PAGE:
Shengren – Chapter 4.10 – Supernatural and Utopian Sages

Eun-Jeung Lee, a German speaking Professor for Korean Studies at the Freie Universität Berlin, saw utopian elements in the Lun Yu. This was how she described the utopian shengren:

Aber gerade die idealisierte Vergangenheit übernimmt bei ihm (Confucius) die Rolle einer Utopie. Dies schlägt sich insbesondere in seiner Vorstellung von Kulturheroen, den shengren, den ersten beziehungsweisen halblegendären Königen der früheren Dynastien nieder. Sie gelten ihm als Personifizierung geistiger und moralischer Größe und der Befähigung zur idealen Herrschaft, ähnlich wie Platons Philosophenkönige.[1] [Yet it is the very idealized past that in Confucius takes the form of an utopia. This is especially reflected in his conception of culture heroes, the shengren, the first semi-legendary kings of the earlier dynasties. They are regarded by him as the personification of spiritual and moral greatness and the ability to ideal rulership, much like Plato’s philosopher-kings.]

Professor Lee actually used this word “shengren” throughout her writings. Yet, German culture did not allow her to correct hundreds of years of German misconceptions about Oriental sages: she still had to – as expected from Eingedeutsche (the Germanized) – periphrases die Weisen so that the translation would compliment German ears and flatter their expectations, much like with Kulturheroen, or halblegendäre Könige, and the synonym Philosophenkönige. One could only speculate at what would happen if the Germans – over the time – had to adopt Chinese concepts like shengren or junzi or li, ren, qi, dao (also: tao). Here another shengren-translation of hers:

子曰:”何事於仁,必也聖乎!堯舜其猶病諸!夫仁者,己欲立而立人,己欲達而達人.能近取譬,可謂仁之方也已”. ”Der Meister sagte: Was hätte das allein mit Menschlichkeit zu tun! Ein solcher wäre sicher ein shengren. Selbst Yao und Shun waren hierin wohl noch nicht ohne Fehl.[2]

Professor Lee frequently used the Chinese concepts of junzi and shengren and explained how in her view both came about:

Konfuzius glaubt allerdings nicht, dass es jeder schaffen kann, junzi zu werden, da es unterschiedliche Kategorien von Menschen gibt: Zu einer gehören die, die von Geburt an über Wissen verfügen, eben shengren, zu einer anderen diejenigen, die durch Lernen nach dem Wissen streben [..].[3] [Confucius however believed that not everyone could become a junzi, because there are different categories of people: One consists of people who have wisdom from birth, the shengren, and another consists of people who strive for knowledge by learning.]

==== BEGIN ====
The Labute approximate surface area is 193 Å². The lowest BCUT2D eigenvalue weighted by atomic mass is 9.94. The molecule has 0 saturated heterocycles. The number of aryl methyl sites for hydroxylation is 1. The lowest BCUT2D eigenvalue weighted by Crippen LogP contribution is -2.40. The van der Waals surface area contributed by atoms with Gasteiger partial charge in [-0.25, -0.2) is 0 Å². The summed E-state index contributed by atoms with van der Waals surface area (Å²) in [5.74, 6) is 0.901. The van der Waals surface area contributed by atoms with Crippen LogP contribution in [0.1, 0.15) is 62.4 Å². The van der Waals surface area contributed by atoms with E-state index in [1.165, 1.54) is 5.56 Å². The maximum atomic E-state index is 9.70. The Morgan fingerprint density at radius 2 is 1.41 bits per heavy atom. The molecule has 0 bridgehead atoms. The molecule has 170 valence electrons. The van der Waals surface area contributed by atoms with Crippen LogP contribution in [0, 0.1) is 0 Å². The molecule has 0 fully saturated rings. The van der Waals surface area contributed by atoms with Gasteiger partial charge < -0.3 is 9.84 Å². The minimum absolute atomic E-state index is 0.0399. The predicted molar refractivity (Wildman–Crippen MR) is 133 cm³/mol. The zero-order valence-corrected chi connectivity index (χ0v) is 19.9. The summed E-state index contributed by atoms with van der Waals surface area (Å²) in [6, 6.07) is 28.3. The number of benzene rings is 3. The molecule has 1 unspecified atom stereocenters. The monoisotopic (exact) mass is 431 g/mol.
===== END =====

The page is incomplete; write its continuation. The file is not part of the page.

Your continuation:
Here we found (again) the classical distinction between a philosopher, one who seeks wisdom, and a sage, one who has wisdom, although it could be argued whether the sage’s wisdom was handed to them at birth or acquired through he process of visible self-cultivation. Buddha, Confucius, Laozi all attained sagehood through experience later in life; although it was true that the concepts Buddha, Confucius, and Laozi meant pure and timeless sagacity indeed. Hence, Ames and Rosemont’s suggestion on “cosmic beings”.[4] If Professor Lee had thought that Confucius was talking about Heilige or Philosophen, she would have translated shengren the old way; yet she chose to leave shengren as it is – to promote and make visible an important concept that was un-German and un-European. Some German sinologists already agreed in theory: “Wie bei Gautama and Sokrates wird keine systematische Philosophie präsentiert”.[5] Others agreed not quite.[6]

While the English missionaries like James Legge and A. W. Loomis as early as 1861 and 1871 already translated shengren as “the sages”: “When a sage shall again rise, he will certainly follow my words”;[7] the German missionary Richard Wilhelm in 1910-14 translated shengren as “Gott”, “Genie”, or “einem zum Gott inspirierten mit göttlicher Autorität und Kraft des Geistes”.[8] He revised his translations in 1925, from now one using exclusively the biblical term “die Heiligen”, that filled most dictionaries in the German lands till today. Scholars like Lee have to better that.

[1] Lee, 2008, p. 49

[2] Lee, 2008, p. 50

[3] Ibid., p. 57

[4] Rosemont, 2009

[5] Zotz, 2000

[6] Roetz, 1994, pp. 7, 9, 19, 43, 104

[7] Loomis, 1867, p. 208

[8] Wilhelm, 1914, pp. 60, 88, 114